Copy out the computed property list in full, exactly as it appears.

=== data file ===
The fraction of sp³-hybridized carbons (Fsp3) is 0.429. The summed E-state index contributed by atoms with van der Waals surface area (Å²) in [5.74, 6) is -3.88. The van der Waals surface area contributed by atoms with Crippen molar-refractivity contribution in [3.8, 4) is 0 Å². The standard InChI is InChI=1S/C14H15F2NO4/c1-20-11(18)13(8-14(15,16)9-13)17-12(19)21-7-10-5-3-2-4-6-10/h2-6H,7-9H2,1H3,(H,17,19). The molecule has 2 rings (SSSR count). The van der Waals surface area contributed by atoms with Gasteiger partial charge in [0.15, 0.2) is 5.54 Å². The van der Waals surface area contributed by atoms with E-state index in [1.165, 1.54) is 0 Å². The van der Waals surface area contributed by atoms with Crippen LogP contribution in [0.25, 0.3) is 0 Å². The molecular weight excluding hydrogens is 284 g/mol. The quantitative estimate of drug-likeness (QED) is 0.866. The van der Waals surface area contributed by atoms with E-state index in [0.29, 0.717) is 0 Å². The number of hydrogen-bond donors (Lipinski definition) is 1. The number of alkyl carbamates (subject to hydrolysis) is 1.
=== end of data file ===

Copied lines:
The fraction of sp³-hybridized carbons (Fsp3) is 0.429. The summed E-state index contributed by atoms with van der Waals surface area (Å²) in [5.74, 6) is -3.88. The van der Waals surface area contributed by atoms with Crippen molar-refractivity contribution in [3.8, 4) is 0 Å². The standard InChI is InChI=1S/C14H15F2NO4/c1-20-11(18)13(8-14(15,16)9-13)17-12(19)21-7-10-5-3-2-4-6-10/h2-6H,7-9H2,1H3,(H,17,19). The molecule has 2 rings (SSSR count). The van der Waals surface area contributed by atoms with Gasteiger partial charge in [0.15, 0.2) is 5.54 Å². The van der Waals surface area contributed by atoms with E-state index in [1.165, 1.54) is 0 Å². The van der Waals surface area contributed by atoms with Crippen LogP contribution in [0.25, 0.3) is 0 Å². The molecular weight excluding hydrogens is 284 g/mol. The quantitative estimate of drug-likeness (QED) is 0.866. The van der Waals surface area contributed by atoms with E-state index in [0.29, 0.717) is 0 Å². The number of hydrogen-bond donors (Lipinski definition) is 1. The number of alkyl carbamates (subject to hydrolysis) is 1.